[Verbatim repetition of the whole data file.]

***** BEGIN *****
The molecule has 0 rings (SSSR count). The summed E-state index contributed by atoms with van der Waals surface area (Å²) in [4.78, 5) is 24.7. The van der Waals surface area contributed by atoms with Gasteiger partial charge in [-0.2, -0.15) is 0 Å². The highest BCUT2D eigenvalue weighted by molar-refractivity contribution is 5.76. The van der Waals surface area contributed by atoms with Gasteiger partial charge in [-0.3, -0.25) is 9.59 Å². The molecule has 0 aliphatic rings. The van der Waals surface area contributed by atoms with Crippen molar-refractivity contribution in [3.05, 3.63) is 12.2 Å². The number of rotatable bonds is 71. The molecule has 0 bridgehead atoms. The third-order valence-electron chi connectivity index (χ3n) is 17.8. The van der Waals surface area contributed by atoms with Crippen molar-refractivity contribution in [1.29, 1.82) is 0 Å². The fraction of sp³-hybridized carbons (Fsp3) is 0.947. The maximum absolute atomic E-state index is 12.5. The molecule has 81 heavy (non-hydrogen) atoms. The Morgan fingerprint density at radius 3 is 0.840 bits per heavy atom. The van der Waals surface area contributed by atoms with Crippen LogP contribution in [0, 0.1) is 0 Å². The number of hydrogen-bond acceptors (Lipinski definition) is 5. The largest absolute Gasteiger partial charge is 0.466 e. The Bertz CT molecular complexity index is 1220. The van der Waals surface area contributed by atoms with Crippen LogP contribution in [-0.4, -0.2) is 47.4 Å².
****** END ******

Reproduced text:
The molecule has 0 rings (SSSR count). The summed E-state index contributed by atoms with van der Waals surface area (Å²) in [4.78, 5) is 24.7. The van der Waals surface area contributed by atoms with Gasteiger partial charge in [-0.2, -0.15) is 0 Å². The highest BCUT2D eigenvalue weighted by molar-refractivity contribution is 5.76. The van der Waals surface area contributed by atoms with Gasteiger partial charge in [-0.3, -0.25) is 9.59 Å². The molecule has 0 aliphatic rings. The van der Waals surface area contributed by atoms with Crippen molar-refractivity contribution in [3.05, 3.63) is 12.2 Å². The number of rotatable bonds is 71. The molecule has 0 bridgehead atoms. The third-order valence-electron chi connectivity index (χ3n) is 17.8. The van der Waals surface area contributed by atoms with Crippen molar-refractivity contribution in [1.29, 1.82) is 0 Å². The fraction of sp³-hybridized carbons (Fsp3) is 0.947. The maximum absolute atomic E-state index is 12.5. The molecule has 81 heavy (non-hydrogen) atoms. The Morgan fingerprint density at radius 3 is 0.840 bits per heavy atom. The van der Waals surface area contributed by atoms with Crippen LogP contribution in [0, 0.1) is 0 Å². The number of hydrogen-bond acceptors (Lipinski definition) is 5. The largest absolute Gasteiger partial charge is 0.466 e. The Bertz CT molecular complexity index is 1220. The van der Waals surface area contributed by atoms with Crippen LogP contribution in [-0.4, -0.2) is 47.4 Å².